You may increasingly hear about DDoS attacks, or read about them in our Cyber Pulse newsletters. What are they, and how can they affect your devices – or your business?
Simply put, a DDoS is a Distributed Denial of Service; it is an attack that tries to consume a service's resources in such a way that legitimate attempts to use the service cannot be satisifed.
Let’s break it down a bit…
Take a website as an example: the web service is a piece of software that runs on a web server and, like all software, it requires resources from said server – disk space, memory, processing time, and so on.
Every time a web request comes in from the internet for a webpage, a tiny amount of that server’s resources are used to handle the request.
These requests are normally satisifed very quickly, and as such hardly register as a blip in the server’s performance.
Now let’s multiply those requests by a factor of, say, 100,000 – something quite normal for many websites to be dealing with on a regular basis. In this case, you may start to see a very small lag in server performance, but nothing to be worried about.
Now multiply by another factor of 100,000 – we might now start to see a distinct drop in performance.
Multiply that again, and we may see the server starting to hang – the term given to a process that cannot be executed. This is where we now have a denial of service.
Now, modern websites can quite easily defend against such attacks – hosting providers have various mechanisms in place to detect these sorts of increases in traffic and detect whether they are legitimate requests for services or not.
Load balancers, proxy servers, web application firewalls and cloud-hosted services are just some examples of the techniques deployed to ensure that customer services are not disrupted that easily.
However, if you have enough machines sending lots of requests per second, it could be enough to swamp even the best defences. This is the Distributed Denial of Service (DDoS).
So how are DDoS attacks launched?
In many cases, DDoS attacks are launched by devices that are in a botnet.
A botnet is a distributed network of compromised devices under the control of an attacker.
Botnets can be made up of almost any type of device that can connect to the internet. Recent botnets have been discovered that have computers, TVs, routers, webcams, mobile phones and even fridges in them, all being used to send malicious data to target machines to cause a DDoS.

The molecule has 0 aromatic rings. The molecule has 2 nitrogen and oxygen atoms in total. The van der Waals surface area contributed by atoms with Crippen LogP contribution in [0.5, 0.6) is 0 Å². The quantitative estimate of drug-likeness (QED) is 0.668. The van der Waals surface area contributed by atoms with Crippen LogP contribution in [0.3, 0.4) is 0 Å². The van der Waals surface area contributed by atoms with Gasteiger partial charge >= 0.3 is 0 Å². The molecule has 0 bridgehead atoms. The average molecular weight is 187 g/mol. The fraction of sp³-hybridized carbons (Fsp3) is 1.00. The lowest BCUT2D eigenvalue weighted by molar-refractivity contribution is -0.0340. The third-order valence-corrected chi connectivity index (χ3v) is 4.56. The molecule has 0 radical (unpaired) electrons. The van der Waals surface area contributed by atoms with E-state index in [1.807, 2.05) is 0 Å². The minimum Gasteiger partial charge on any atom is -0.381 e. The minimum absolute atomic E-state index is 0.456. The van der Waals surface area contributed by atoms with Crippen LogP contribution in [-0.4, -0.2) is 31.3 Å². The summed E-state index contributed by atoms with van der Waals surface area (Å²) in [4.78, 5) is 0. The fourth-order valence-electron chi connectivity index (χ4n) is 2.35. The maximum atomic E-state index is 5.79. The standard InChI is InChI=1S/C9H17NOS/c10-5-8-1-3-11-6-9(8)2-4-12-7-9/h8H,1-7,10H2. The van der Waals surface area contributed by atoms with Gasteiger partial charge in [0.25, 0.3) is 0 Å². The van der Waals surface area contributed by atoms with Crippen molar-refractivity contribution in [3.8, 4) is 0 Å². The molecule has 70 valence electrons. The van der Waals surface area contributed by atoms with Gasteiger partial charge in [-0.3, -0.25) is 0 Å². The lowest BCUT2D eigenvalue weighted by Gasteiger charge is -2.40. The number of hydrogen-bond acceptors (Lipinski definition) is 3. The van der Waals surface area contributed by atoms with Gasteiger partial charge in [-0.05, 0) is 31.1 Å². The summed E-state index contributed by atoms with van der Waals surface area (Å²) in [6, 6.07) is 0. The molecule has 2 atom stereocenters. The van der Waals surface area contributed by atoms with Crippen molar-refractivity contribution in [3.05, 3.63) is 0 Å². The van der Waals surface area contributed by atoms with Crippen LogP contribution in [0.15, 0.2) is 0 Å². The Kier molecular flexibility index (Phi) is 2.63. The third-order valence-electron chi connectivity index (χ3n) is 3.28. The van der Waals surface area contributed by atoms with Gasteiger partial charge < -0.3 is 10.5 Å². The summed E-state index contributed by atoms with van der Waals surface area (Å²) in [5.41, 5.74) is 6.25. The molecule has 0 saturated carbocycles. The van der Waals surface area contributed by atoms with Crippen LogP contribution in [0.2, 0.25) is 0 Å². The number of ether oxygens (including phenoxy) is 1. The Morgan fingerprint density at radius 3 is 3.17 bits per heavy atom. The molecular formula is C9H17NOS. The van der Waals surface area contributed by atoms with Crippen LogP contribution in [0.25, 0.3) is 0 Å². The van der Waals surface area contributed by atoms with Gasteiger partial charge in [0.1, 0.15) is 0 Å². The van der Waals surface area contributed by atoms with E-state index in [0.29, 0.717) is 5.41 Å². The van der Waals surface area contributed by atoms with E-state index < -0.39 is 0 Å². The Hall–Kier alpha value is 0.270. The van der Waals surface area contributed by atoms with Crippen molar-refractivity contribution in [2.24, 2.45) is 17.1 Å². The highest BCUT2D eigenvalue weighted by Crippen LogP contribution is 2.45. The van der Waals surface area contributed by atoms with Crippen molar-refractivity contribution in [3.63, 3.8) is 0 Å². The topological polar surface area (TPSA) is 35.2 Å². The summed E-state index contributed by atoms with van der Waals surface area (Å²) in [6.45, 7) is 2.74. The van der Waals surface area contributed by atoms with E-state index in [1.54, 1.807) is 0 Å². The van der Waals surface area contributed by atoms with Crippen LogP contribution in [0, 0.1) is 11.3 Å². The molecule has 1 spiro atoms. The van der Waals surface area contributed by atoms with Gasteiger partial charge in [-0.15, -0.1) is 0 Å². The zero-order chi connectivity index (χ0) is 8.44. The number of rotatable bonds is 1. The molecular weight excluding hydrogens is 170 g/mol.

One such botnet, created by a malware strain called Mirai, has been responsible for the world's biggest DDoS attacks.
In 2016, the French web host OVH was taken offline by a Mirai-instigated DDoS that saw a record-breaking 1TB of data per second hit their servers from approximately 145,000 infected devices – predominantly infected routers and webcams.
Another Mirai-instigated attack in 2016 saw the DNS provider DYN-DNS taken offline, which left a large number of US internet users unable to reach websites such as Reddit, GitHub, Airbnb, Twitter and Netflix as they couldn’t resolve the IP addresses for those domains.
In 2017, the creators of the Mirai malware – Paras Jha, Josiah White, and Dalton Norman – were arrested. Paras Jha was a student at Rutgers University in New Jersey but was also the owner of a DDoS mitigation company called ProTraf Solutions. A case of good turning to evil?
How do I protect against a DDoS attack?
As I mentioned before, many web-hosting sites offer various security mechanisms to help withstand the influx of large amounts of spurious data requests, so most sites should be well protected. However, it must be noted that these security controls do come with an associated cost, so it becomes a case of budgetary matters.
Would I know if my device was pulled into a botnet attack?
Botnets can be "programmed" to do all sorts of things – if your device was in a botnet and being "told" to be part of a DDoS, then you probably wouldn't notice anything as the data your device sends would be quite small.
However, if you were in a botnet and told to crack some passwords, or do some crypto-mining, then that would possibly slow your PC down a bit and maybe make the fans spin a bit faster (so they would be noisier then usual), but that's probably all – but would that make you think you'd been hacked?
Probably not, you'd most likely think, "There goes Windows again" and just get on with your day as always.
How do I avoid being part of the problem?
Stopping your devices from being compromised with malware and being suborned into a botnet is all about good cyber hygiene.
- Keep the device up to date with security patches and updates
- Ensure you use antimalware solutions
- Ensure you have changed all default passwords
- Try not to run the device with administrative privileges unless carrying out administrative tasks
- Protect your network with a firewall
- If possible, protect the device with a firewall
By keeping on top of your security, you will mitigate the risk of being infected by malware and used as a pawn in a devastating attack on another victim.
After leaving a career as a mechanical and electrical engineer in 1998, Mark started out with a fresh career as an IT trainer. Spending the first few years as an applications trainer, Mark excelled in delivering Microsoft Office and Adobe products. In line with his background as an engineer, Mark soon shifted focus to more technical deliveries, including hardware and networking topics, a field he has remained in ever since.
As a natural progression of his career, Mark started to explore the security aspect of his existing competencies and since 2005 has specialised in the cyber security domain. Mark has been the author of a number of QA cyber security courses and was the design authority and author of the 2017 NCSC Cyber First Academy. Mark is a C|EH, a Certified EC-Council Instructor, and a CISSP.
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